Zach Galifianakis And Christoph Waltz Join A Film About The Dutch Tulip Craze Of The 1630

If you’ve read any books about popular economics, chances are you’ve heard of the Dutch Tulip Mania of the early 1600s. One of the first examples of a bubble economy, at its height, tulip bulbs were selling for 10 times the annual income of a skilled craftsman. Well now someone’s making a movie about those crazy Dutch flower lovers, an adaptation of Deborah Moggach’s novel Tulip Fever, which is set to star Zach Galifianakis and Christoph Waltz.

The film was part of The Weinstein Company’s upcoming slate being sold at Cannes, as reported by ScreenDaily:

Rounding out the slate is Tulip Fever. Justin Chadwick directs from a screenplay by Tom Stoppard. Alicia Vikander, Dane DeHaan, Jack O’Connell, Holliday Grainger, Christoph Waltz and Zach Galifianaki star. Alison Owen produces.

Here’s the book synopsis:

In 1630s Amsterdam, tulipomania has seized the populace. Everywhere men are seduced by the fantastic exotic flower. But for wealthy merchant Cornelis Sandvoort, it is his young and beautiful wife, Sophia, who stirs his soul. She is the prize he desires, the woman he hopes will bring him the joy that not even his considerable fortune can buy.

Cornelis yearns for an heir, but so far he and Sophia have failed to produce one. In a bid for immortality, he commissions a portrait of them both by the talented young painter Jan van Loos. But as Van Loos begins to capture Sophia’s likeness on canvas, a slow passion begins to burn between the beautiful young wife and the talented artist.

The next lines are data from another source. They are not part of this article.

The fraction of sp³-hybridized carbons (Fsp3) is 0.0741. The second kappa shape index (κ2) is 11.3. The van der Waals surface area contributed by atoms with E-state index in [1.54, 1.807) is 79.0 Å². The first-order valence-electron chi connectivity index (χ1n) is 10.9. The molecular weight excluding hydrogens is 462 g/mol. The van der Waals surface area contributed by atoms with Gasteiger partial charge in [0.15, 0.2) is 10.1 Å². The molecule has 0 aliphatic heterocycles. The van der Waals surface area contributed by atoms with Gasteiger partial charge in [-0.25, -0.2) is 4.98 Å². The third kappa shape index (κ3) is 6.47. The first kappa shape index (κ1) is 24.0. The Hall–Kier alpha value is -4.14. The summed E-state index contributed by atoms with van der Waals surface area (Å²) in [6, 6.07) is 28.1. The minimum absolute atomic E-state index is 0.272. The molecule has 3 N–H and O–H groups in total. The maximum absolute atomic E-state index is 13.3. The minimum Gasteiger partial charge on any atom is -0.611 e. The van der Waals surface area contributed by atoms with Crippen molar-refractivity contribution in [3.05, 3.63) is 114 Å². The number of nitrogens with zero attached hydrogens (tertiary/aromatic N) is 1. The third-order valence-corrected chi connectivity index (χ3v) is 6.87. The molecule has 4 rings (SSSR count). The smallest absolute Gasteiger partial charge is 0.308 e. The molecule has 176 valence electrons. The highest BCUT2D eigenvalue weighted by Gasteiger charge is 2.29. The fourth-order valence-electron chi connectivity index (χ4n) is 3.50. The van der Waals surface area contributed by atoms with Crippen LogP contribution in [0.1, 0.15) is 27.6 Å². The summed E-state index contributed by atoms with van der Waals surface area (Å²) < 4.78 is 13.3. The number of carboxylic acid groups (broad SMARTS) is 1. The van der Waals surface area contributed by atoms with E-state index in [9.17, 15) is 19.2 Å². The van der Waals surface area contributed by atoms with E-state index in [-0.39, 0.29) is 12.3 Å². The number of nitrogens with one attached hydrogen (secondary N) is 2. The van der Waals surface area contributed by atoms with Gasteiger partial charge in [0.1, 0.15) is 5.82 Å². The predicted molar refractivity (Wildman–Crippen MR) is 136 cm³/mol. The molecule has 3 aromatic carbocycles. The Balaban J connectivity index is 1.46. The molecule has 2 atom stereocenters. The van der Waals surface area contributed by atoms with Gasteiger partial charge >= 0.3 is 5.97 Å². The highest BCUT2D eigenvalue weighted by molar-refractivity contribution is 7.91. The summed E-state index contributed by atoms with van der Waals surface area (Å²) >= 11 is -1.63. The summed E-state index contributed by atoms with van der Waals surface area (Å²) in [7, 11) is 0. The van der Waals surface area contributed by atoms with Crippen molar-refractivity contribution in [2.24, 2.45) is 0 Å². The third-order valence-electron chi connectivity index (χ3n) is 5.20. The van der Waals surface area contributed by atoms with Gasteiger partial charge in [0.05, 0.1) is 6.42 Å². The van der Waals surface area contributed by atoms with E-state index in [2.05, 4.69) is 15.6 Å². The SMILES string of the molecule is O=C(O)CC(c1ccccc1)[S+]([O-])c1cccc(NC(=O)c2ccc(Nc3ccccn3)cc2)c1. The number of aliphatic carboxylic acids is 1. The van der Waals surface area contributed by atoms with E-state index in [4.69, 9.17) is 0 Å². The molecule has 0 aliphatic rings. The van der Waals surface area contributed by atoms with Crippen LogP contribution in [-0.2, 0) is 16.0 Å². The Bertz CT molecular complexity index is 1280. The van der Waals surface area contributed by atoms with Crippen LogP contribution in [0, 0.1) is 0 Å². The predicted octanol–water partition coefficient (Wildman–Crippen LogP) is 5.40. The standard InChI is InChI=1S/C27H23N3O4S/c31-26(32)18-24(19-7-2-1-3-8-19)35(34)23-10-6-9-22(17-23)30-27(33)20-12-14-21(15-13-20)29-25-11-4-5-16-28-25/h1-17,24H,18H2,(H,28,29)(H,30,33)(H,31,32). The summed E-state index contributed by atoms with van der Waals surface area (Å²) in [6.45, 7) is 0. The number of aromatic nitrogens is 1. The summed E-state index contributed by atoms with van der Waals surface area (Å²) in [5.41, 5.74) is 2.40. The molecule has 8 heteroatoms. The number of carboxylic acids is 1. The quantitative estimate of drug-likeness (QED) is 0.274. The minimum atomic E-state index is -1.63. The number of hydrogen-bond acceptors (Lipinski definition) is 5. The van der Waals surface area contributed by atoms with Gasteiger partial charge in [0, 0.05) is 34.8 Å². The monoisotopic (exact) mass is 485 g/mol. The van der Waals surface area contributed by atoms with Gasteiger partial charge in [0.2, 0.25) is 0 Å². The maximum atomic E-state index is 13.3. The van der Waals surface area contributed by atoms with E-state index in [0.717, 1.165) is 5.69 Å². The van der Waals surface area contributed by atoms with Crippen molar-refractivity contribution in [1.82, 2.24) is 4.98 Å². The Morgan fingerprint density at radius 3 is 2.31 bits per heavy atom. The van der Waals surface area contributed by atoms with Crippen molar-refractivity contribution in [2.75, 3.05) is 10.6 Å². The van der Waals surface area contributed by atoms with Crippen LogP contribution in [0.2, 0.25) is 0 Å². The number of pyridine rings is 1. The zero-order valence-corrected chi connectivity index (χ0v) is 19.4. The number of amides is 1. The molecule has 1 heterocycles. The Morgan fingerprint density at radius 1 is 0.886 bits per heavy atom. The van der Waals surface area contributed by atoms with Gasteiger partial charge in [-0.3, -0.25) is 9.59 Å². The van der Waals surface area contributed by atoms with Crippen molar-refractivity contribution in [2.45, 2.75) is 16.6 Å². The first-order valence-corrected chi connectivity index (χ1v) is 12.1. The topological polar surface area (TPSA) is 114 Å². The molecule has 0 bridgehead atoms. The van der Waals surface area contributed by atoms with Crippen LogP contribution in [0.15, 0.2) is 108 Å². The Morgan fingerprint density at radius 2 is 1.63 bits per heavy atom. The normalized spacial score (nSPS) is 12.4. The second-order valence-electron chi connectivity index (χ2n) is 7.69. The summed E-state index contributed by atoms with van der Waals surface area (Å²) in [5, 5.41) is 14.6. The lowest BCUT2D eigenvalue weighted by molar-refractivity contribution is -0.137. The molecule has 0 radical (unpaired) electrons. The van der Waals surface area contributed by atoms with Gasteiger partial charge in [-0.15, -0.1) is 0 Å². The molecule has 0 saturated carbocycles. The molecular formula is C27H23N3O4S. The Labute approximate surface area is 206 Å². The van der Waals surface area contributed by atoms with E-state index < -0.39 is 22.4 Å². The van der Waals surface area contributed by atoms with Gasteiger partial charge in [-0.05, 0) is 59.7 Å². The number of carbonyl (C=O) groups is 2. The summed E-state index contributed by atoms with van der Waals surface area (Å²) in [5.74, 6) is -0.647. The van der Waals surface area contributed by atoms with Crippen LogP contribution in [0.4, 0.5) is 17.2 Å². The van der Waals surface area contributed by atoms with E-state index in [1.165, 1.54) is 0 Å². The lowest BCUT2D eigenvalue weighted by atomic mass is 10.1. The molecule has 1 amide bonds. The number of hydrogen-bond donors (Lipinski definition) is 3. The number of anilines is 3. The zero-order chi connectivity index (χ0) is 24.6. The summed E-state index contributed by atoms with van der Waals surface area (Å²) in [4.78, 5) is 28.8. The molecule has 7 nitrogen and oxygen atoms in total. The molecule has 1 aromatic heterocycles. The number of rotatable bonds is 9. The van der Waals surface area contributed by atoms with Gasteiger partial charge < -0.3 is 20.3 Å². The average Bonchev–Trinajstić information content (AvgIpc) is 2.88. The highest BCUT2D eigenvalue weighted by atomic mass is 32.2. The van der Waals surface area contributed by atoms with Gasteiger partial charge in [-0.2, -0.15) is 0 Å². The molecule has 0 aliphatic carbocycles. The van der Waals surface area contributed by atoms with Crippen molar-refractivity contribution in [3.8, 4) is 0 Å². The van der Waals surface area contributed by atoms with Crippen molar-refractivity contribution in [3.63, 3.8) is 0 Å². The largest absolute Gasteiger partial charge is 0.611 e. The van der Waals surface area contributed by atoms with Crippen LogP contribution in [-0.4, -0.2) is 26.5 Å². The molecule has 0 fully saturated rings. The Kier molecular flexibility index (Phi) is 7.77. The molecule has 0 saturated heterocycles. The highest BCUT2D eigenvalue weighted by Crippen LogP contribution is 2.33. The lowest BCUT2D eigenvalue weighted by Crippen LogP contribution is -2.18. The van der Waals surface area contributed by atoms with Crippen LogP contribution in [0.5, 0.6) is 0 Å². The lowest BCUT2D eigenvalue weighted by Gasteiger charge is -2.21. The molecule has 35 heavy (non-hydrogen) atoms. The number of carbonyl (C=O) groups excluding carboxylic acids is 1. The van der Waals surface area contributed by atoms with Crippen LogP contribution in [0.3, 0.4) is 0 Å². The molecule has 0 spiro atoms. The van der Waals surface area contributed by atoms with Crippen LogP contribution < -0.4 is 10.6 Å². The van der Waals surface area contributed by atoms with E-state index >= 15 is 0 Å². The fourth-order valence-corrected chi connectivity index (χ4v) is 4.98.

As the portrait unfolds, so a slow dance is begun among the household’s inhabitants. Ambitions, desires, and dreams breed a grand deception — and as the lies multiply, events move toward a thrilling and tragic climax.

I just hope that at the climactic moment, the painter Van Loos turns to Sophia solemnly and says, “You like tulips?” And when she responds in the affirmative, he replies, “Then put your two lips right here, madame,” and points to the convergence of his breeches. I’d love to see that, plus the earliest examples of “tickets to the ball game” and “have you seen my new watch.”